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Spotting Differences In Digital Photos

Posted 11 years ago
Pete here - just letting you know that I have an interest in developing MM software that looks for differences in a pair of digital photo's.  If you have a similar interest, feel free to get in touch.  Imagine you have 2 digital images side-by-side.  Same size and format.  Your goal is to find which things are different between the two photo's.  It's possible to subtract images, of course.  But beyond that we might ask which objects or templates or patterns have changed.  So I'm just taking a look at that problem righ now.  No rush.
POSTED BY: pete p
5 Replies
A few ideas:

1) One approach to registering your images might be to use a function like ImageAlign:

http://reference.wolfram.com/mathematica/ref/ImageAlign.html

This function will find common features and perform the transformations necessary to register your images.  You don't even need to have the same number of pixels in each image.

2) A common way of getting rid of noise is to use some combination of blurring (a.k.a convolution) and thresholding.

With blurring, you spread random effects over neighboring pixels, effectively averaging out noise.  You can then throw out any small changes with thresholding.  The blog post that Sean links actually does this with Blur and Binarize (although you might want to use the Threshold function instead of Binarize).

3) Overcoming lighting changes will probably be the most difficult part.  One approach might be to look for edges in your image instead of looking for changes in the color of individual pixels.  You might use functions like EdgeDetect or GradientFilter to do this.

The basic idea is that the color of pixels might change due to lighting, but the edges created by cars and other objects should remain regardless of the lighting.  So you could run something like EdgeDetect on each of your images, and look for changes in the edges over time.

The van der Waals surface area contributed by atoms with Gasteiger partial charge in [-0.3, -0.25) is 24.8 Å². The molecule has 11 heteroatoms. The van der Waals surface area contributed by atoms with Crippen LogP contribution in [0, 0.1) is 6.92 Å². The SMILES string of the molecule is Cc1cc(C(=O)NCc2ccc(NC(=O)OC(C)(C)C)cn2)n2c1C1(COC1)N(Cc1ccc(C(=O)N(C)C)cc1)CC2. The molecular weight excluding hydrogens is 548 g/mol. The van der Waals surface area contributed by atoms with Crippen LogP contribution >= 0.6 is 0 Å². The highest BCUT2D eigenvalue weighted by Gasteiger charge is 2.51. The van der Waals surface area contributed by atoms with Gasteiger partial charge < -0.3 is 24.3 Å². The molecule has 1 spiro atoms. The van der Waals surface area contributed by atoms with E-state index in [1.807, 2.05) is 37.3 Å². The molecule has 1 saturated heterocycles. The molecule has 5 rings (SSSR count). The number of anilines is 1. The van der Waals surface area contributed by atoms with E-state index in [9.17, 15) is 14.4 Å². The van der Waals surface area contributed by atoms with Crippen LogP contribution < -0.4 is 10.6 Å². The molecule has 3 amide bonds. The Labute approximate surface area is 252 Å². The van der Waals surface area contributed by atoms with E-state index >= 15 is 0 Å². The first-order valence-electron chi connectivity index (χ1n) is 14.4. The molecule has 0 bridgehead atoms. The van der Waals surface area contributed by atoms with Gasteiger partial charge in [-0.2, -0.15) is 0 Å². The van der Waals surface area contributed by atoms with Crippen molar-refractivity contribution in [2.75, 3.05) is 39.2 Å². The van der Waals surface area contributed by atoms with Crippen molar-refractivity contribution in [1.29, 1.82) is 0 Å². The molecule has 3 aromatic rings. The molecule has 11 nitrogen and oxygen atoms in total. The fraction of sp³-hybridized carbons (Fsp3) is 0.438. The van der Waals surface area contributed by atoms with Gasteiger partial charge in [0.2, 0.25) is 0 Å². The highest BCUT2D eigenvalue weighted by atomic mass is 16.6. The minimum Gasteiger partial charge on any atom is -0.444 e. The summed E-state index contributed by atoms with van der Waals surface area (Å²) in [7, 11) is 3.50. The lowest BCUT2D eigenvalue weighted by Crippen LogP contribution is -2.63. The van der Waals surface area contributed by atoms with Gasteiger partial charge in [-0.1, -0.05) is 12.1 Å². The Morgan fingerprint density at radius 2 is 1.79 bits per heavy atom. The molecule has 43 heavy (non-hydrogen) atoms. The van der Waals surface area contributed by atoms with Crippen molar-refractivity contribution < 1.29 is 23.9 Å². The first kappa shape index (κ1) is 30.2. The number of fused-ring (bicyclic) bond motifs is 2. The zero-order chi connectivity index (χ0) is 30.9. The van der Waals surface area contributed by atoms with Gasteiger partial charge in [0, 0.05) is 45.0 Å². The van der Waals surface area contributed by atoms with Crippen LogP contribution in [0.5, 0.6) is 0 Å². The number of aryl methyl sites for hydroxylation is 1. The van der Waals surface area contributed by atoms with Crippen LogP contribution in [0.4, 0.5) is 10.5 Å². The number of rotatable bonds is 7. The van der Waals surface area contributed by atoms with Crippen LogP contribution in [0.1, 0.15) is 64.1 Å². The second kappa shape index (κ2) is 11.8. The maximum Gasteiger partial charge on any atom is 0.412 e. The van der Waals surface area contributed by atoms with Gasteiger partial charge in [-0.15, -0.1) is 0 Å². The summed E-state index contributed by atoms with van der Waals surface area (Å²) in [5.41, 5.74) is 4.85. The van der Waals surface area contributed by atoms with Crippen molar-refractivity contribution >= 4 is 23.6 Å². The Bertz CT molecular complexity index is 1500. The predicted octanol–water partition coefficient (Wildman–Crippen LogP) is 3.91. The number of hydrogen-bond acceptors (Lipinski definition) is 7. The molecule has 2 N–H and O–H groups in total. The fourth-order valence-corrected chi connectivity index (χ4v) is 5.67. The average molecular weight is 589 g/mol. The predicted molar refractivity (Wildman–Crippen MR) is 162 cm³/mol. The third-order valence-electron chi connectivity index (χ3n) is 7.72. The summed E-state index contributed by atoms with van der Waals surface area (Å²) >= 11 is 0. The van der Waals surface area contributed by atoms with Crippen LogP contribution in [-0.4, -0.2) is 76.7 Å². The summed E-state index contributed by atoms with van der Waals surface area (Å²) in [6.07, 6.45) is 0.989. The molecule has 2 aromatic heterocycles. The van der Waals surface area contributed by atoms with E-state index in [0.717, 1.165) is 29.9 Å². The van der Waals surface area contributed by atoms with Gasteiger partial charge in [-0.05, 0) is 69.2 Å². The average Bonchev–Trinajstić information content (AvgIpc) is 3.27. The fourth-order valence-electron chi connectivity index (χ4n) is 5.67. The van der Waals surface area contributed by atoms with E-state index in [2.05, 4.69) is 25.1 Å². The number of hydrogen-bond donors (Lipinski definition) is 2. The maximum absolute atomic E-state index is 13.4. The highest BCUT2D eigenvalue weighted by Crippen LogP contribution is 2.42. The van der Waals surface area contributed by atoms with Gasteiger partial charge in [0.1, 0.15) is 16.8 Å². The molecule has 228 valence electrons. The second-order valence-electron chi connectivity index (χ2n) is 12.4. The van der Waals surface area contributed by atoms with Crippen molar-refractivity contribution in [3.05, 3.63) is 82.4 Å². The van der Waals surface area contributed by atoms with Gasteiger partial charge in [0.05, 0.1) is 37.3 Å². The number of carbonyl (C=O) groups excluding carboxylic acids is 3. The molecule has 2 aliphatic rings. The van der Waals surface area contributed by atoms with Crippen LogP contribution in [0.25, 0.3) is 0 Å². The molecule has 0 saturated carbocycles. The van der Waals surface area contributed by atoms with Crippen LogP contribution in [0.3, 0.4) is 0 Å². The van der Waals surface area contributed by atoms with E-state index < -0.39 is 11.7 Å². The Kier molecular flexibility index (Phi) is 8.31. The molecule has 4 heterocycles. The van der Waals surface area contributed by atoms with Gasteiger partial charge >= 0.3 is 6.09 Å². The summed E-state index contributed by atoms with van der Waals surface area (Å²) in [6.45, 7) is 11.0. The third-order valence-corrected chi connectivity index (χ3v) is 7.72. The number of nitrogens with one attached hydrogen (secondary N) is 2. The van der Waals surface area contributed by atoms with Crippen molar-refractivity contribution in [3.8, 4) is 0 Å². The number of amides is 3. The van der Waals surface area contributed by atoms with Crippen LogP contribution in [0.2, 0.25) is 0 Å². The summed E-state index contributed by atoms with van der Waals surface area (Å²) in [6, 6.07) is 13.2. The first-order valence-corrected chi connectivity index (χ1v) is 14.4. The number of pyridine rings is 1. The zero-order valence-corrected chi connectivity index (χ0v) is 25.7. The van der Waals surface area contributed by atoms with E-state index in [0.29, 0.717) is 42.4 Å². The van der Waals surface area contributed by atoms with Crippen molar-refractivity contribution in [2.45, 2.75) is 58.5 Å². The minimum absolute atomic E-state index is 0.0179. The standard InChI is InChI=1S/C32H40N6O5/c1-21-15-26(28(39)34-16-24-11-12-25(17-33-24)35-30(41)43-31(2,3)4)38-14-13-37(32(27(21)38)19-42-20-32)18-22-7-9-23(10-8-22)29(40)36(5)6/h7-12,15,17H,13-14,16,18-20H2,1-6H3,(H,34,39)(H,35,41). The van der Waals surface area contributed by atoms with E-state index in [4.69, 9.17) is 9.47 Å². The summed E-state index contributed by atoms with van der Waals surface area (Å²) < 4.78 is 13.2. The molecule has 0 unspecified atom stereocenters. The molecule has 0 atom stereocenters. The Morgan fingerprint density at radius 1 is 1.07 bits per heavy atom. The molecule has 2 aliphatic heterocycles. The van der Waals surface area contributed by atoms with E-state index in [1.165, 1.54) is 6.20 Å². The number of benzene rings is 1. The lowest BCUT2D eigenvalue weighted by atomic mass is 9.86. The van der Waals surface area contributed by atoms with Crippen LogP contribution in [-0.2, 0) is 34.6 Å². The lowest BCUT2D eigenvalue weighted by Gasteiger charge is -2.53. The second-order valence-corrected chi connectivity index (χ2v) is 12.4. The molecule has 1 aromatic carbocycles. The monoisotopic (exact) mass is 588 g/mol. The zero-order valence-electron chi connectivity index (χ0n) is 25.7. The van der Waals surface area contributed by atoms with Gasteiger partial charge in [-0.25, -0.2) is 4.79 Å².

POSTED BY: Karl Isensee
Posted 11 years ago
Some "answers" for you. I should have provided a few more details on what I am trying to do.

Luc: you're definitely right.  I'll get a couple of images.  In the mean time - a brief description below will explain the technical problem. 
Sean and Vitaliy - yes I believe some of the things I am looking for will require pattern recognition.  so i will follow up with the links.

PHOTO's:  Imagine that you go outside and take a photo of some cars parked along the street.  The next day you take a similar photo with the same camera (from the same exact location and angle).  Let's suppose also that none of the cars have moved their positions on the street.  However, on the second day you have placed a small object on the hood of one of the cars - like a cell phone or a wallet.  I would like my software to be able to recognize this "different object" by examining the two photographs and comparing them.  However, there are a number of technical problems to solve:

1.  The two images, although identical in pixel counts, may not match up perfectly in the placement of the contents.  The center of the viewing area in one photo might be slightly different than in the other photo - so how do I match up the two photo's based on the actual objects shown in the images?

2.  I can subtract the images - and this is certainly one technique.  But imagine that the photo's have a small amount of noise that affects the pixels.  Subtraction should also pick up this random noise - which means that my subtracted image is covered by a lot of random dots from miscellaneous pixels.  This needs to be taken out somehow.

3.  The BIG problem is that the lighting for the two images may not be identical.  In one case the cars may have been completely in the shade because it was a cloudy day.  In the next photo - the cars may have sunlight falling on some part of them.  So somehow I need to set aside the lighting differences in the image calculations, otherwise subtracting the images will bring out many huge differences due to the lighting changes.

I will make a pair of photo's so this example can be more specific.

kindest regards,
Pete
POSTED BY: pete p
This blog post has a good example of a situation where you might want to find the difference between two images.
Simply subtracting the images won't be enough in most cases, but you can try the technique shown here:

http://blog.wolfram.com/2010/11/10/how-to-make-a-webcam-intruder-alarm-with-mathematica/
POSTED BY: Sean Clarke
Sean gave a good pointer. There are quite a few other recourses. For example, differences can be measured as lack of similarity. And detecting pattern similarity on a high level was discussed here:


Detecting Kinship from a Pair of Images


Another one on visual similarity is very recent:


Random and Optimal Mathematica Walks on IMDb’s Top Films   
POSTED BY: Vitaliy Kaurov
Pete, If you can share a few images as example of what you want to compare, you might get help from the community to accelerate your project.
POSTED BY: Luc Barthelet
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